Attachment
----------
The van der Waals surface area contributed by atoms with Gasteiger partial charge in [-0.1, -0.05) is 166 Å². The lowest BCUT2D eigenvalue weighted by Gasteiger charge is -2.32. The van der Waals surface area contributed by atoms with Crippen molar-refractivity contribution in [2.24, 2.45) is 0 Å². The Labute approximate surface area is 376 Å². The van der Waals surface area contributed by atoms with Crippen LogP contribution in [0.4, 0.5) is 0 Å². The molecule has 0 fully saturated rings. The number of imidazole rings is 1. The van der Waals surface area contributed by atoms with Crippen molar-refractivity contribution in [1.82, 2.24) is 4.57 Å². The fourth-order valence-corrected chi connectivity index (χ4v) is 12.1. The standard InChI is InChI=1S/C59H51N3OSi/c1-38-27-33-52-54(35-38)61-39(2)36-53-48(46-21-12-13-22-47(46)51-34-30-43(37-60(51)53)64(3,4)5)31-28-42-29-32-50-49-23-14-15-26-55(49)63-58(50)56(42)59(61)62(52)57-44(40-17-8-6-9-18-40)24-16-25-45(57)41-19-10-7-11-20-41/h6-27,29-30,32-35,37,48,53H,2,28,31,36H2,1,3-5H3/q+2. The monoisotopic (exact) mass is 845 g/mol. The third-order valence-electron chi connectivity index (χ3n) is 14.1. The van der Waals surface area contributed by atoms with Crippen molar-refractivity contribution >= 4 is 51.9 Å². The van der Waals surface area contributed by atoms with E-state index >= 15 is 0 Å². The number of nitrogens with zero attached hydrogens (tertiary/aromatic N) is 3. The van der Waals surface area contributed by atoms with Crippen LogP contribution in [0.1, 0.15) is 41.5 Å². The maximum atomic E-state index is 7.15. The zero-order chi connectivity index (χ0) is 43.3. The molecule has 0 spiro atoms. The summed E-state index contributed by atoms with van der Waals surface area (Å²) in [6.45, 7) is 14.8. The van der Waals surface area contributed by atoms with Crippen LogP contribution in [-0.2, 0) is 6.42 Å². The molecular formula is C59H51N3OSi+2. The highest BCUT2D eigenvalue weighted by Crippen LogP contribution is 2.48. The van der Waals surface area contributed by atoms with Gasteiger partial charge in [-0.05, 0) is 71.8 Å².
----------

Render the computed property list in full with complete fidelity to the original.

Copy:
The van der Waals surface area contributed by atoms with Gasteiger partial charge in [-0.1, -0.05) is 166 Å². The lowest BCUT2D eigenvalue weighted by Gasteiger charge is -2.32. The van der Waals surface area contributed by atoms with Crippen molar-refractivity contribution in [2.24, 2.45) is 0 Å². The Labute approximate surface area is 376 Å². The van der Waals surface area contributed by atoms with Crippen LogP contribution in [0.4, 0.5) is 0 Å². The molecule has 0 fully saturated rings. The number of imidazole rings is 1. The van der Waals surface area contributed by atoms with Crippen molar-refractivity contribution in [1.82, 2.24) is 4.57 Å². The fourth-order valence-corrected chi connectivity index (χ4v) is 12.1. The standard InChI is InChI=1S/C59H51N3OSi/c1-38-27-33-52-54(35-38)61-39(2)36-53-48(46-21-12-13-22-47(46)51-34-30-43(37-60(51)53)64(3,4)5)31-28-42-29-32-50-49-23-14-15-26-55(49)63-58(50)56(42)59(61)62(52)57-44(40-17-8-6-9-18-40)24-16-25-45(57)41-19-10-7-11-20-41/h6-27,29-30,32-35,37,48,53H,2,28,31,36H2,1,3-5H3/q+2. The monoisotopic (exact) mass is 845 g/mol. The third-order valence-electron chi connectivity index (χ3n) is 14.1. The van der Waals surface area contributed by atoms with Crippen molar-refractivity contribution >= 4 is 51.9 Å². The van der Waals surface area contributed by atoms with E-state index >= 15 is 0 Å². The number of nitrogens with zero attached hydrogens (tertiary/aromatic N) is 3. The van der Waals surface area contributed by atoms with Crippen LogP contribution in [0.1, 0.15) is 41.5 Å². The maximum atomic E-state index is 7.15. The zero-order chi connectivity index (χ0) is 43.3. The molecule has 0 spiro atoms. The summed E-state index contributed by atoms with van der Waals surface area (Å²) in [6.45, 7) is 14.8. The van der Waals surface area contributed by atoms with Crippen LogP contribution in [-0.2, 0) is 6.42 Å². The molecular formula is C59H51N3OSi+2. The highest BCUT2D eigenvalue weighted by Crippen LogP contribution is 2.48. The van der Waals surface area contributed by atoms with Gasteiger partial charge in [-0.05, 0) is 71.8 Å².